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I featured this episode as #42 on my list of the 60 best episodes. Read my thoughts here. Check out what the cast and crew had to say about the episode here.

The second season opens up with an emotional wallop as Xena reveals to Gabrielle that she had a son whom she gave up to the centaurs. This revelation, coupled with Lawless’ looser playing and the more polished scripting, develops the Xena character in a surprising, but not unbelievable manner. With more internal pain, Xena becomes an even more complex figure than she was before.

 

08. Season 2, Episode 2: “Remember Nothing” (Aired: 10/07/96 | Filmed: 05/08 – 05/16/96)

The Three Fates offer Xena the opportunity to erase her past — including her younger brother’s untimely death — but only if she vows to never shed blood in anger again.

Story by Steven L. Sears & Chris Manheim | Teleplay by Chris Manheim | Directed by Anson Williams | Production No. V0201

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I featured this episode as #30 on my list of the 60 best episodes. Read my thoughts here. Check out what the cast and crew had to say about the episode here.

Admittedly, I find most “what if” episodes (on any series of any genre) to be gimmicky and self-indulgent on the part of the series, but the episode once again gives Xena the chance to see the good that her fighting for justice has done for the world, and allows her to say goodbye once and for all to her deceased brother, Lyceus, who makes his only appearance on the series in this installment.

 

09. Season 2, Episode 12: “Destiny” (Aired: 01/27/97 | Filmed: 06/17 – 06/27/96)

A fierce battle with Sitacles and his men leaves Xena lying near death and dreaming of the past encounters that have shaped her into a warrior princess, including her adventures with Julius Caesar and her relationship with a mysterious girl.

Story by Robert Tapert | Teleplay by R.J. Stewart & Steven L. Sears | Directed by Robert Tapert | Production No. V0207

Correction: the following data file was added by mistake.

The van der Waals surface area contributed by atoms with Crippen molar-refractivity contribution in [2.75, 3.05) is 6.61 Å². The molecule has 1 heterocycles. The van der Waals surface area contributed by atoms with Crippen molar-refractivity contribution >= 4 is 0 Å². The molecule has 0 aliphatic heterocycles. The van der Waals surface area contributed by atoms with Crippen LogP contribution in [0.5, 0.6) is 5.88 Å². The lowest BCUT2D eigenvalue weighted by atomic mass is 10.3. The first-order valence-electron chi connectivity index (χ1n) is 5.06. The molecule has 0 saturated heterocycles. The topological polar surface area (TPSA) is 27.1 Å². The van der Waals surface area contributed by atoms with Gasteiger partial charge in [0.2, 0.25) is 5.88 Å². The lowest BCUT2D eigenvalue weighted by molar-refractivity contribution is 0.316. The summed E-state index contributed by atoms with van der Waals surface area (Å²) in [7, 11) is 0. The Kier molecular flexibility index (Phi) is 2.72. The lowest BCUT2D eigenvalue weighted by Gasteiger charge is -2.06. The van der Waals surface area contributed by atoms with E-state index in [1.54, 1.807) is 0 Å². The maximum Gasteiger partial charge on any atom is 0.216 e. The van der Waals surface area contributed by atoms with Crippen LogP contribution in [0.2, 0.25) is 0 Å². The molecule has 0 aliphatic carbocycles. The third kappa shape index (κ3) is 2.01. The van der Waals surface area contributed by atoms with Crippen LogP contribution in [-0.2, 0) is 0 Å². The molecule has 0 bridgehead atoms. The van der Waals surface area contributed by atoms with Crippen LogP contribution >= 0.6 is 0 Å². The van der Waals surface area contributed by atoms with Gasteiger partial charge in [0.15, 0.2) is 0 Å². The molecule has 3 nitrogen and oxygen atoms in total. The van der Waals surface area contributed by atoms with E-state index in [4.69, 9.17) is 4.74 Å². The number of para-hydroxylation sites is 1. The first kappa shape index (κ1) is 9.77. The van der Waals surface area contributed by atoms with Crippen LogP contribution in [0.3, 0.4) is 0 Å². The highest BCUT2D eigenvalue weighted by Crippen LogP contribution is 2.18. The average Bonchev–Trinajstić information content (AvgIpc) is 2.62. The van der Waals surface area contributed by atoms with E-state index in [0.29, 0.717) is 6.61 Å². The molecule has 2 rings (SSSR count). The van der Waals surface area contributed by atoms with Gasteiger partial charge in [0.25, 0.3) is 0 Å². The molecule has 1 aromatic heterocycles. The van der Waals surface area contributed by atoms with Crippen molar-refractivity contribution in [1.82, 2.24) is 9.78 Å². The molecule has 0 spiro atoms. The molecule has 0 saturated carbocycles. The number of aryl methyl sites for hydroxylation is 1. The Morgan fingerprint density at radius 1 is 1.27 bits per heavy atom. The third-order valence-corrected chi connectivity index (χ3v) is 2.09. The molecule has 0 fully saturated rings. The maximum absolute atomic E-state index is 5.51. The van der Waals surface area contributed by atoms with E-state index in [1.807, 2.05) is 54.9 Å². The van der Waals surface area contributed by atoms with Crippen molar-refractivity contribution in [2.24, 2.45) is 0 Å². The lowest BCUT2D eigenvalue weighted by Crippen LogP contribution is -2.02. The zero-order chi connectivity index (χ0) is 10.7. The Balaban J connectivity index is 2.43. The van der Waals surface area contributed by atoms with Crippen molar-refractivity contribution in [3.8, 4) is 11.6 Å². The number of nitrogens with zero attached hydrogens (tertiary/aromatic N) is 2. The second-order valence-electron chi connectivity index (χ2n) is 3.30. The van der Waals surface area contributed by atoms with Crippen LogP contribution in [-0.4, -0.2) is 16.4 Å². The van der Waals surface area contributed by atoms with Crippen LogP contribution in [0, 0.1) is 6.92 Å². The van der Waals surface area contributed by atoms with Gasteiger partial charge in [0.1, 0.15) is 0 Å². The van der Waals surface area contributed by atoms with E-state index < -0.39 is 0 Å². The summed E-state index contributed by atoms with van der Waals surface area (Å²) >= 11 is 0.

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I featured this episode as #22 on my list of the 60 best episodes. Read my thoughts here. Check out what the cast and crew had to say about the episode here.

As the first flashback, viewers are given the first opportunity to see what Xena was like before she met Hercules, and in this case, the series refocuses the importance of Cortese onto Caesar, who’s charged with being the man REALLY responsible for Xena’s turning evil — and more specifically, her commitment to death. It’s a powerful offering, covering a defining moment in the Warrior Princess’ life.

 

10. Season 3, Episode 6: “The Debt (I)” (Aired: 11/03/97 | Filmed: 07/16 – 07/25/97)

As Xena and Gabrielle travel toward the Eastern kingdom of Chin, Xena recalls a kidnapping episode from her dark past involving two rival Chin clans.

Story by Robert Tapert & R.J. Stewart | Teleplay by R.J. Stewart | Directed by Oley Sassone | Production No. V0406

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I featured this two-part episode as numbers 5 & 6 on my list of the 60 best episodes. Read my thoughts on this episode (and the next) here. Check out what the cast and crew had to say about the episode here.

Another flashback, these episodes are important for fleshing out what we know about Xena and why she is who she is at the start of the series. (But I think the flashbacks from the early years are much more revealing than those from the later ones.) This installment shows Xena’s introduction to Lao Ma, one of her most important mentors, and gives us the first glimpse of her baby daddy, Borias.